Linda Ronstadt has released her first concert album, Live In Hollywood. The concert took place nearly 40 years ago, and the master recording had been lost for decades.
It’s amazing the master tape was even found. Music producer and friend John Boylan had been checking the internet for any unauthorized use of Linda Ronstadt recordings. He came across an old poor quality video of a Linda Ronstadt concert that aired on HBO in 1980. Boylan was interested in finding the master audio recording for possible release, but didn’t have any luck. Boylan says he was attending his son’s hockey game and told another father, Craig Anderson, the story of the lost recordings. Anderson is an audio engineer at Warner Brothers, and just a day later he called Boylan and told him he found the master tape. It had been misfiled. Boylan says the odds of finding the recordings through a chance meeting at a hockey game must be astronomical.
Linda Ronstadt selected 12 songs from that 1980 concert:
- I Can’t Let Go
- It’s So Easy
- Just One Look
- Blue Bayou
- Faithless Love
- Hurt So Bad
- Poor Poor Pitiful Me
- You’re No Good
- How Do I Make You
- Back In The U.S.A.
- Desperado (The wonderful encore I mentioned in a career-spanning article: Linda Ronstadt…Queen Of Rock & Roll, which you can read on this site.)
We saw Linda Ronstadt in Omaha during that 1980 tour, and this concert from L.A. captures that time brilliantly. The whole album is good, with her clear and powerful voice sounding the way we remember it. The album has a nice flow of rocking moments and softer moments, and Ronstadt uses the appropriate touches of varying dynamics in each song. It shows her great vocal ability wasn’t limited to the recording studio.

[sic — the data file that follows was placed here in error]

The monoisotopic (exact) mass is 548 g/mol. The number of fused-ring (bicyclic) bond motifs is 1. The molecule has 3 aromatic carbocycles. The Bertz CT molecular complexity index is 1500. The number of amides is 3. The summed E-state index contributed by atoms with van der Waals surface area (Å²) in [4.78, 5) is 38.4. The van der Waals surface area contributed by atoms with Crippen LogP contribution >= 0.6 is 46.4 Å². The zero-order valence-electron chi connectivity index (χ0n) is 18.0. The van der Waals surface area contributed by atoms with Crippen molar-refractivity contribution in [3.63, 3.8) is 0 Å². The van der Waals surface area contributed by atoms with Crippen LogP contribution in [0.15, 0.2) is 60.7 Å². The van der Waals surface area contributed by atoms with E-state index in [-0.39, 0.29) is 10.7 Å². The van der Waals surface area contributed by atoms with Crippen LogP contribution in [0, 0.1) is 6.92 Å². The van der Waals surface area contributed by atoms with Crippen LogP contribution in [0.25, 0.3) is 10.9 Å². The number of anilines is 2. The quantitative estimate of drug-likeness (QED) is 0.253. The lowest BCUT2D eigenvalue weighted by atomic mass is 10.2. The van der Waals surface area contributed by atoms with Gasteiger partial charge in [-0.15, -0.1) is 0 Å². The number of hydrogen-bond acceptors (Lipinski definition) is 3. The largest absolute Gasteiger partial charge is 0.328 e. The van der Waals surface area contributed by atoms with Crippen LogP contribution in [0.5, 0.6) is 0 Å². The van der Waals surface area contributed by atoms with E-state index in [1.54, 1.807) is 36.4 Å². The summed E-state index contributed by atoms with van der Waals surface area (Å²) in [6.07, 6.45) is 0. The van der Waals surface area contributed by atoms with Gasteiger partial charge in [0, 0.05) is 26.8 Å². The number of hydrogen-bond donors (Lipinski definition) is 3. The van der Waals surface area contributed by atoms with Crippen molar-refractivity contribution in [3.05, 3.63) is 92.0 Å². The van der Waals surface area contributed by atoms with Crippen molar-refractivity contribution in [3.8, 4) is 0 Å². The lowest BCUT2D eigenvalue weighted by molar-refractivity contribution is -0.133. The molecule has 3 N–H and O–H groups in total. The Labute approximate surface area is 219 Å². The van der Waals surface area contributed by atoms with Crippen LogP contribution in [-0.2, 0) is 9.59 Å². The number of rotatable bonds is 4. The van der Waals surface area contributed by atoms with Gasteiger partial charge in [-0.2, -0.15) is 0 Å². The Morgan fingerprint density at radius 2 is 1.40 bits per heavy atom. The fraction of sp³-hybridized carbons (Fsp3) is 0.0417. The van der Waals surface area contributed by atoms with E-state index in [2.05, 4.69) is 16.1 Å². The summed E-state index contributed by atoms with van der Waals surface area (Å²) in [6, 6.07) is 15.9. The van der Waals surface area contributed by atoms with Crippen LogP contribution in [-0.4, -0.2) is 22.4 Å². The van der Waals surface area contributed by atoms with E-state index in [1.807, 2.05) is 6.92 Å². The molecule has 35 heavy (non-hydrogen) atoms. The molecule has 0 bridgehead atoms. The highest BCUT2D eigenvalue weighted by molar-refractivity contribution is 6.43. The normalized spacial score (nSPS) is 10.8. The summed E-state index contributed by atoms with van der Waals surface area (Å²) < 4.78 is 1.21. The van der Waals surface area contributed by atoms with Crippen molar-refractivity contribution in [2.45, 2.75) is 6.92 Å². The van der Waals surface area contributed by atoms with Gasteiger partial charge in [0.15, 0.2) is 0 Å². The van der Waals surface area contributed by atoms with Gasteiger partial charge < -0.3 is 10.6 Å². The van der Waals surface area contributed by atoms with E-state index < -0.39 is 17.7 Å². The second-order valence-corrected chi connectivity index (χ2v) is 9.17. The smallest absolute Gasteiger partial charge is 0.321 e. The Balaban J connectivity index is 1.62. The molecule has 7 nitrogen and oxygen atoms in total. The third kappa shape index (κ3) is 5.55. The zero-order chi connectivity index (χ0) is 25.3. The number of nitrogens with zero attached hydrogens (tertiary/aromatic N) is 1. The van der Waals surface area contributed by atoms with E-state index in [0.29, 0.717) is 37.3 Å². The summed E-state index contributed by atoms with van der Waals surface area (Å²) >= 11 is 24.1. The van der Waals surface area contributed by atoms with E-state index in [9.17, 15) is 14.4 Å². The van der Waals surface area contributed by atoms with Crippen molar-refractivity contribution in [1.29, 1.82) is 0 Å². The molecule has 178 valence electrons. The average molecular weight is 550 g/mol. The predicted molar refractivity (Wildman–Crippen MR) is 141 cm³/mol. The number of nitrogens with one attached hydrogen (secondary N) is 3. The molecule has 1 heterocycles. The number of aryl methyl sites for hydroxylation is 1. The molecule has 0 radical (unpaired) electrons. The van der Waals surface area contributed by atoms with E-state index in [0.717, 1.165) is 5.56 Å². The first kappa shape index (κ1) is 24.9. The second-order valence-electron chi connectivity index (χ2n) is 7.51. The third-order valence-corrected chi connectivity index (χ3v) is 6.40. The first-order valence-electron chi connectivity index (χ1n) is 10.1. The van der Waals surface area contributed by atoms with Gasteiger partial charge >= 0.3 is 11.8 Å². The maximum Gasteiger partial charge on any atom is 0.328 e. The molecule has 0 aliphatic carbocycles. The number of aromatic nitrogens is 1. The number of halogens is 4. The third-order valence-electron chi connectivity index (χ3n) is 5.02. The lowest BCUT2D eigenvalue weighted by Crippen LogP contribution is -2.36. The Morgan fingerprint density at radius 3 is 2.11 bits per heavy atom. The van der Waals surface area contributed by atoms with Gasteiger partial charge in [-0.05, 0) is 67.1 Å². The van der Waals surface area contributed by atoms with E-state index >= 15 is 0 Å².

For the most part, the songs are performed like her original hits, but are refreshingly “stripped down” compared with the multi-layered studio versions. For “Blue Bayou” she sings the final verse and chorus in Spanish as a salute to her family’s roots in Tucson, Arizona. Also, “You’re No Good” is expanded with an extra guitar break that lets the band jam a little.
What a band it is! The lead guitarist is Danny Kortchmar, who also performed with James Taylor and Jackson Browne. The other guitarist is Kenny Edwards, who worked with Ronstadt since they had the hit “Different Drum” with The Stone Poneys. Bill Payne, of the band Little Feat, is on Keyboards (his band’s song “Willin'” is covered here). Rounding out the band are some of L.A.’s finest musicians…Dan Dugmore on pedal steel guitar, Bob Glaub on bass, and Russ Kunkel on drums. Backing vocals are by Wendy Waldman and Ronstadt’s manager and main record producer, Peter Asher (of Peter & Gordon fame). Asher also adds percussion.
Linda Ronstadt’s popularity was amazing. She did what no other woman, man or band had ever done…she was the first artist to ship an album Double-Platinum.
(Our picture disc of Ronstadt’s Living In The U.S.A. album.)
The album was Living In The U.S.A., released about a year-and-a-half before this concert. it was her 6th Platinum album in a row. Her 7th was Mad Love, which was released in conjunction with this 1980 tour. The Live In Hollywood album features three hits off Mad Love, “I Can’t Let Go”, “Hurt So Bad”, and the intensely rocking “How Do I Make You”.
(Our copies of Linda Ronstadt’s 2013 Simple Dreams autobiography and her 1999 4-CD Box Set.)
Linda Ronstadt was 33 when she recorded her live album. Now she’s 72, has Parkinson’s Disease, and can no longer sing. In a touching interview on CBS, Ronstadt recently said…”I can sing in my brain”…but she greatly misses the physical feeling of actually singing.
It’s important that recordings like Live In Hollywood exist to remind the world Linda Ronstadt once possessed one of the all-time-greatest Rock & Pop voices.
2 Replies to “Linda Ronstadt…Live In Hollywood”
I love Linda. She was so lucky to meet all those people that hung out in that LA bar. She always had fantastic talented friends. She’s my favorite rock voice.
Just remembered that LA bar Linda sang with all those guitar players, the Troubadour. That seemed to be the beginning of a lot of groups.